Home > theories > Where’s Waldo: The Asian Man’s Burden

Where’s Waldo: The Asian Man’s Burden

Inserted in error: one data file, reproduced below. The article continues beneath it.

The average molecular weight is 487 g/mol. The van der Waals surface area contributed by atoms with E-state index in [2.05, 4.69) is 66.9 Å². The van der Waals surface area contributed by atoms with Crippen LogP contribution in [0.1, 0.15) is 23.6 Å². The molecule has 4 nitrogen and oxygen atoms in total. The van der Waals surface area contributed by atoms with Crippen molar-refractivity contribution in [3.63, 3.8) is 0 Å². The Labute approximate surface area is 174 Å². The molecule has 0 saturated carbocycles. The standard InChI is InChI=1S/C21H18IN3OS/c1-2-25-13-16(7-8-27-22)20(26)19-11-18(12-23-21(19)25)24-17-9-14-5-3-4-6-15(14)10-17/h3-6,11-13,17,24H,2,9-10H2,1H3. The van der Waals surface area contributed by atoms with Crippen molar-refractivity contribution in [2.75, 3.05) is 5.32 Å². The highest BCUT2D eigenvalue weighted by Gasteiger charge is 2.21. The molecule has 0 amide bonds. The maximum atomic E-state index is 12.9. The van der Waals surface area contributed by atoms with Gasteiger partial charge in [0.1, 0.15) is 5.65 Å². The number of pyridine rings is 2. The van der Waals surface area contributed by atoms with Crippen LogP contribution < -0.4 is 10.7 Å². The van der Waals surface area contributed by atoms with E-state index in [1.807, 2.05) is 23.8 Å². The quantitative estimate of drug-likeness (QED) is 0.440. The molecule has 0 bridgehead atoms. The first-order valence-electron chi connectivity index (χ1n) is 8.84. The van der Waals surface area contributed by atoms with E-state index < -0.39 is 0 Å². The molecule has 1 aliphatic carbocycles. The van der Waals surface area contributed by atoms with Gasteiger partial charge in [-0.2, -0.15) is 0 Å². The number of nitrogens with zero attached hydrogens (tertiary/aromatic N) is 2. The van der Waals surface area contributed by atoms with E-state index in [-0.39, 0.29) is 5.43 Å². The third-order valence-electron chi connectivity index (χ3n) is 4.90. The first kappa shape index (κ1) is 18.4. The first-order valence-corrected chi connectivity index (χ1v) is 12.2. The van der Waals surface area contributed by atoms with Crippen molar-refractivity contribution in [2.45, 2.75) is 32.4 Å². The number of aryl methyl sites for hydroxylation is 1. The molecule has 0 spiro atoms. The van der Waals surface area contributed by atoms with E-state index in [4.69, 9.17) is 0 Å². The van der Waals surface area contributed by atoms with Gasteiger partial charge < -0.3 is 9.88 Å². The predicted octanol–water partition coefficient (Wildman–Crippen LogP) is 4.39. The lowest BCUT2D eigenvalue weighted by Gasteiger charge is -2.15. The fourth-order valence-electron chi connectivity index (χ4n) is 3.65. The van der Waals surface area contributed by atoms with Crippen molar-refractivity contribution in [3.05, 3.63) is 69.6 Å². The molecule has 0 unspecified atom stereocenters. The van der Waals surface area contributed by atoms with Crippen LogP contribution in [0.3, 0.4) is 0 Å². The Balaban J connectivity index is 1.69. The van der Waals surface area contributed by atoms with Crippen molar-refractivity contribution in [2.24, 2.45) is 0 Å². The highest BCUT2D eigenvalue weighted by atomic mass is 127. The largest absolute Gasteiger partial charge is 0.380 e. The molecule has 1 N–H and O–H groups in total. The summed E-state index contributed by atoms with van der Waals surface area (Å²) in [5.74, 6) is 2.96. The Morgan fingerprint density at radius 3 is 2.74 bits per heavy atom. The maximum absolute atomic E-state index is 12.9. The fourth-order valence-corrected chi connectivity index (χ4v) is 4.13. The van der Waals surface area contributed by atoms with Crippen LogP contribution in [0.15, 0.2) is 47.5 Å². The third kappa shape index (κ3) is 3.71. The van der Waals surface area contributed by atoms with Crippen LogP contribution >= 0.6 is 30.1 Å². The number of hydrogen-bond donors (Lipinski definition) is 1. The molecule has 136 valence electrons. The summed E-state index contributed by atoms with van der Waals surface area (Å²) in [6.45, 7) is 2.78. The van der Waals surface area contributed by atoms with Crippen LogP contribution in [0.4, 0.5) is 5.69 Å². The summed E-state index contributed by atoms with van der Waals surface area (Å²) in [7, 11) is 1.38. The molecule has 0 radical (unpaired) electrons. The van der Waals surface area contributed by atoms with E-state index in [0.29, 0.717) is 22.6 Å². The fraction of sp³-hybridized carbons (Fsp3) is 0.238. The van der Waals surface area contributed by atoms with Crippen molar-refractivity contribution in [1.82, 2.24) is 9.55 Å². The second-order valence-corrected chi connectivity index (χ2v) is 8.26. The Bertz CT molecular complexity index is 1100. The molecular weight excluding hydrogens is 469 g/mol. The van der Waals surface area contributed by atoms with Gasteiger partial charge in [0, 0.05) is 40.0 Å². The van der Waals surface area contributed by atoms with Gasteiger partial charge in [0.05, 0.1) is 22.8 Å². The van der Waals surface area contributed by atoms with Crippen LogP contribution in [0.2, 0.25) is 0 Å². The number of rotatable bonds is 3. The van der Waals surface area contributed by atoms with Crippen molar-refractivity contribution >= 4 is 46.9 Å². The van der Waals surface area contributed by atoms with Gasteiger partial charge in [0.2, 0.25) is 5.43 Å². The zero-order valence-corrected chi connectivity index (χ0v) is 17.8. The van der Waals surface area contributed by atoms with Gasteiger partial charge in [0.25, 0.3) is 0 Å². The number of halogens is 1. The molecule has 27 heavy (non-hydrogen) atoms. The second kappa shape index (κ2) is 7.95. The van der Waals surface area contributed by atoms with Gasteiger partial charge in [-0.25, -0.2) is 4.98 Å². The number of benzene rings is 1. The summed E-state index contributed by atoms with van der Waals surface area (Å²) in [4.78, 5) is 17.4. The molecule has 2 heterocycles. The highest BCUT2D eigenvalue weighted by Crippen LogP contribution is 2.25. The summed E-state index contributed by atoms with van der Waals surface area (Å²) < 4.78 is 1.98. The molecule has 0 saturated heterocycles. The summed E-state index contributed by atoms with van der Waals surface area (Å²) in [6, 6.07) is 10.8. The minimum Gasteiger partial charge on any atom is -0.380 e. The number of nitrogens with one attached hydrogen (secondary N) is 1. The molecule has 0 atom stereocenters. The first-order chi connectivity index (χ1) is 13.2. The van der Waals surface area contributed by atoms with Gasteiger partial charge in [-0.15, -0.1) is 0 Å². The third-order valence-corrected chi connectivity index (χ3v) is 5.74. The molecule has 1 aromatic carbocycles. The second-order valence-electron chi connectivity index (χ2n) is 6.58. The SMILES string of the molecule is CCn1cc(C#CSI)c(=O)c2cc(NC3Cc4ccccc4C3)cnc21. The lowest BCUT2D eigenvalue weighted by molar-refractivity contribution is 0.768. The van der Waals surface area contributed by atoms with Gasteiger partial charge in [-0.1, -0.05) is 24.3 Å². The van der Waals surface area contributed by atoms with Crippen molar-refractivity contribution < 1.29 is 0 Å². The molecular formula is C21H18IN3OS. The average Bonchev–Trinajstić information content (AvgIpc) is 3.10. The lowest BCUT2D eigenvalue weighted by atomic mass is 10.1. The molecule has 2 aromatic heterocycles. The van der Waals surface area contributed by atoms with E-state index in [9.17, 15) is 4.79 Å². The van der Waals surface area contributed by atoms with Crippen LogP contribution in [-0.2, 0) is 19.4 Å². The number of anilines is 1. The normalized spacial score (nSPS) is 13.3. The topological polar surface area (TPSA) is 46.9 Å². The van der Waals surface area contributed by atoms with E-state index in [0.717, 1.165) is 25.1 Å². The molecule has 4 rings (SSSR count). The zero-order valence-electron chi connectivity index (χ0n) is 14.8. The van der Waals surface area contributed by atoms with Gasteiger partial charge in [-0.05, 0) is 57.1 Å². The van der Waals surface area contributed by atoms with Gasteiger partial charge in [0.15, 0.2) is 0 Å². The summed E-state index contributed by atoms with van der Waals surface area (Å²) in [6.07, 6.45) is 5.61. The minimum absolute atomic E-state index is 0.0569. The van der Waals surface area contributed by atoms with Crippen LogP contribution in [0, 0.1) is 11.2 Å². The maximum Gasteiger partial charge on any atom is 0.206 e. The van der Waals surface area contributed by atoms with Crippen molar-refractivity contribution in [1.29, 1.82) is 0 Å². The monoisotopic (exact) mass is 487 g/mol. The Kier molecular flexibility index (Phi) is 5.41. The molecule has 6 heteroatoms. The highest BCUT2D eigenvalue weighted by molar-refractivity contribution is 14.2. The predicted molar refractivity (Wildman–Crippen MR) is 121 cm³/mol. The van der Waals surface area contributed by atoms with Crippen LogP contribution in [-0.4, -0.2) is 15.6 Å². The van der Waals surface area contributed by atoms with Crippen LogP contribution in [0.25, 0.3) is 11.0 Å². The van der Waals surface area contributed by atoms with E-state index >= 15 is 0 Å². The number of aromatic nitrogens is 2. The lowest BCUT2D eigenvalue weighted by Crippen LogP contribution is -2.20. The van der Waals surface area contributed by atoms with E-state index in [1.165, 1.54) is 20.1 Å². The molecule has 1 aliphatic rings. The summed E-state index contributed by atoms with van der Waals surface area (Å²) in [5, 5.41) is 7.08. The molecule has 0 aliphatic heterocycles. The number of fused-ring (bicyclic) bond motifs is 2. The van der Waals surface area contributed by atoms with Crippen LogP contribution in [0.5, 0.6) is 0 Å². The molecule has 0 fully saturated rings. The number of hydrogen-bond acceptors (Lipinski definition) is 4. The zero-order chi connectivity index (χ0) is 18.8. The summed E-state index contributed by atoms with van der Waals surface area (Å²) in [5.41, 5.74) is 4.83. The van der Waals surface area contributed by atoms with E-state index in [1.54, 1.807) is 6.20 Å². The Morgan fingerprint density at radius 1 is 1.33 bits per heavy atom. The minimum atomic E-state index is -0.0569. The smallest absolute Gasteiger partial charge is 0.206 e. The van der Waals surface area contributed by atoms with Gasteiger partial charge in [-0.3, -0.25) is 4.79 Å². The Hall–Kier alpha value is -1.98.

At some point between middle school and high school, I realized that I no longer could just look at the opposite gender and see them for what it was—human beings who typically had longer hair, curves in areas that I didn’t and know lump behind the zipper. Instead, there would be an assessment of whether or not I found that person attractive. In the beginning, this assessment, if you will, was more deliberate, but not intentional. As I grew older, and my voice deepened and turf grew just under the belt buckle, this assessment was instantaneous, like reactions to an inkblot test. Her…I’m attracted to. Her…I am not attracted to (This is not to say that she is not attractive. I simply am not attracted to her). I actually witnessed this happening before my very eyes. I remember asking myself, “Why is it that I can’t just look at females any more and think nothing?” It’s as if I must determine whether or not I find them attractive, physically, at least. My theory begins with our coming of age into that mode when we walk into a room, go to a new place, start a new job, begin the school year or attend a first class and instinctively look around our environment for people we find to be attractive; it’s like an animal coming into a new territory and sniffing around to find potential prey. For those of you who have been to college, you remember orientation week or moving onto your freshmen floor? You scope out the scene, you introduce yourself to people in dorm rooms, at parties and on your floor. For some people, the thought “Who can I hook up with?” flashes into their minds. For others: “He’s cute. I hope I get to know him better.” Regardless of what kind of thought it is that does cross your mind, you are mindful of the people you find attractive. Not only this, you usually remember that person’s name.